Healthcare Professionals

A guide to prebiotics – inulin based vs non-inulin-based prebiotics

There is a significant gap between the recommended dietary intake of fibre and the actual intake today, which ultimately means we are not consuming enough of the foods that contain prebiotics, delivered by fermentable fibre.

This poses a significant challenge to public health, given the current and emerging research surrounding the gut microbiome and its link to many areas of health. Arguably, this is why there is a need for a more focused public health message about fibre that includes the important prebiotic role that some fibre provides.

The International Scientific Association for Probiotics and Prebiotics (ISAPP) defines a prebiotic as ‘a substrate that is selectively utilised by host microorganisms conferring a health benefit’.

Essentially, prebiotics feed the beneficial gut bacteria, which in turn elicit a physiological effect on the host, leading to health benefits1.

Why are they important for health?

Prebiotics provide substrate for probiotics, which are live or active cultures in the gut and when provided in sufficient numbers can exert an effect as part of the gut microflora. Certain probiotic strains have been associated with providing beneficial effects to people with certain conditions2.

Probiotics can be taken directly via food or supplements but must be available in large enough numbers to survive the journey to the colon. In contrast, prebiotics are the food for the ‘good’ gut bacteria which produce short-chain fatty acids (SCFA) as the metabolites of prebiotic fermentation. SCFA can reduce inflammation and contribute towards host metabolism. The proliferation of beneficial gut bacteria and the production of SCFAs is thought to be a reason for the health benefits of prebiotics1.

Usually, the carbohydrates, inulin-type fructans and galactooligosaccharides (GOS), fit the criteria to act as a substrate for gut bacteria, and therefore are classified as two major prebiotics. Inulin-type fructans are polymers of fructose and can be sourced from plants, produced from inulin or synthesised enzymatically from sucrose. There is a form of GOS which is enzymatically produced from lactose, in contrast with GOS that can be found naturally in plants, such as beans and pulses, in small amounts3. The rest of this article will refer to GOS in terms of the enzymatically produced ingredient which has been extensively studied.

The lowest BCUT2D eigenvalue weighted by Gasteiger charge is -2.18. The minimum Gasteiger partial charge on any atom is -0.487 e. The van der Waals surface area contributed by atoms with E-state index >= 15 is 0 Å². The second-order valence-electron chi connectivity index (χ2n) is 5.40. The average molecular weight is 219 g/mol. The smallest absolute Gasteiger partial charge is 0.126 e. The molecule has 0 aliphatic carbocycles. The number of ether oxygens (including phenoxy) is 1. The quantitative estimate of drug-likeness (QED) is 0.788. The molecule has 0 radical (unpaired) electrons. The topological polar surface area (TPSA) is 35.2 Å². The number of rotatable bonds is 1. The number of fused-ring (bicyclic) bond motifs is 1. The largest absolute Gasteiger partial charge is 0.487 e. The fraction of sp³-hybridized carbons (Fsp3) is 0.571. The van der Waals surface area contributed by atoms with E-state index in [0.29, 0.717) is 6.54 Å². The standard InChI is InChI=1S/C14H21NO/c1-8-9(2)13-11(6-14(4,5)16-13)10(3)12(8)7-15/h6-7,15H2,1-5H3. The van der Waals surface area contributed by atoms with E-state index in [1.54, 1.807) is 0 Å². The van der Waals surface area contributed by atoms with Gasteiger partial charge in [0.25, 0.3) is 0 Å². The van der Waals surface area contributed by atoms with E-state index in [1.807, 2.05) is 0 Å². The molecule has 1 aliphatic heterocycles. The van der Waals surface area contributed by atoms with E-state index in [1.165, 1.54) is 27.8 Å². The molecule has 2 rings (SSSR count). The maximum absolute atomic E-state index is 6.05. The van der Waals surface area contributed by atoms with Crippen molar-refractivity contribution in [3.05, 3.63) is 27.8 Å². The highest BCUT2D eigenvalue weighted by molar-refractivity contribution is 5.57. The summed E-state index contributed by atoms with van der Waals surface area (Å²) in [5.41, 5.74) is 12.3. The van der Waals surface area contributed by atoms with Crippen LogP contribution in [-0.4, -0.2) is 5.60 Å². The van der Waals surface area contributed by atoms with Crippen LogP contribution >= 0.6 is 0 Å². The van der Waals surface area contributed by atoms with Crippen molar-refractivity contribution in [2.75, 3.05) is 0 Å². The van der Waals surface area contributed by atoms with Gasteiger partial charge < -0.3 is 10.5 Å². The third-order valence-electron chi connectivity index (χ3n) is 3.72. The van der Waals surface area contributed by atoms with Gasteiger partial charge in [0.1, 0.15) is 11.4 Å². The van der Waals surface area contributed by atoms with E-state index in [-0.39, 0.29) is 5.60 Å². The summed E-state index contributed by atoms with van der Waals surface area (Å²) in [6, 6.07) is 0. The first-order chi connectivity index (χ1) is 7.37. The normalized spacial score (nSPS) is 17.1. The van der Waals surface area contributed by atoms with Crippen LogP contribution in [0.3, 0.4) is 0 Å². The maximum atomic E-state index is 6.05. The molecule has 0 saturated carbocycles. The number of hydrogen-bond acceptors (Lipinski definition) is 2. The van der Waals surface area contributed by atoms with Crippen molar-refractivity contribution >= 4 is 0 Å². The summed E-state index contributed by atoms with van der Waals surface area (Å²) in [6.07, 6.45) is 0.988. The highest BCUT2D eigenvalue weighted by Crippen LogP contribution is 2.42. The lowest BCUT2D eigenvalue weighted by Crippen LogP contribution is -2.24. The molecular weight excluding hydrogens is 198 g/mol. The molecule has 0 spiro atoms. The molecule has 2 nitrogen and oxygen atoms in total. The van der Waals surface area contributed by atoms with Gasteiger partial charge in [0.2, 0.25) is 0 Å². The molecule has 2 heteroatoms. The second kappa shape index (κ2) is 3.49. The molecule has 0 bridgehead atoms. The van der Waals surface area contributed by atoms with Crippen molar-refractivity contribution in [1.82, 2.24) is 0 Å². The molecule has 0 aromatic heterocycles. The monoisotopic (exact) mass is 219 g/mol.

Despite the health benefits of consuming short-chain fermentable carbohydrates, ingestion of fructans can trigger undesirable gastrointestinal (GI) symptoms such as abdominal pain, flatulence and diarrhoea. Symptoms of Irritable Bowel Syndrome (IBS) may be exacerbated by consumption of fructans, which is why the low-FODMAP approach has been developed. A low-FODMAP diet is a dietary intervention over 4-8 weeks, led by a trained practitioner, where foods high in fermentable carbohydrates are excluded from the diet. This is followed by a graded reintroduction of foods into the diet to investigate tolerance to particular foods.

Although the low-FODMAP diet can reduce adverse GI symptoms, the lack of dietary diversity can affect the composition of the gut microbiota4. GOS has a greater specificity than inulin or fructans for bifidobacteria, therefore inducing fewer cases of GI symptoms and is suitable for people with IBS3. The benefit of a substrate specifically for bifidobacteria, is that these bacteria are a known probiotic that can cause beneficial physiological effects to systems of the human body. A comparison between the prebiotic fibre types is outlined in Table 1.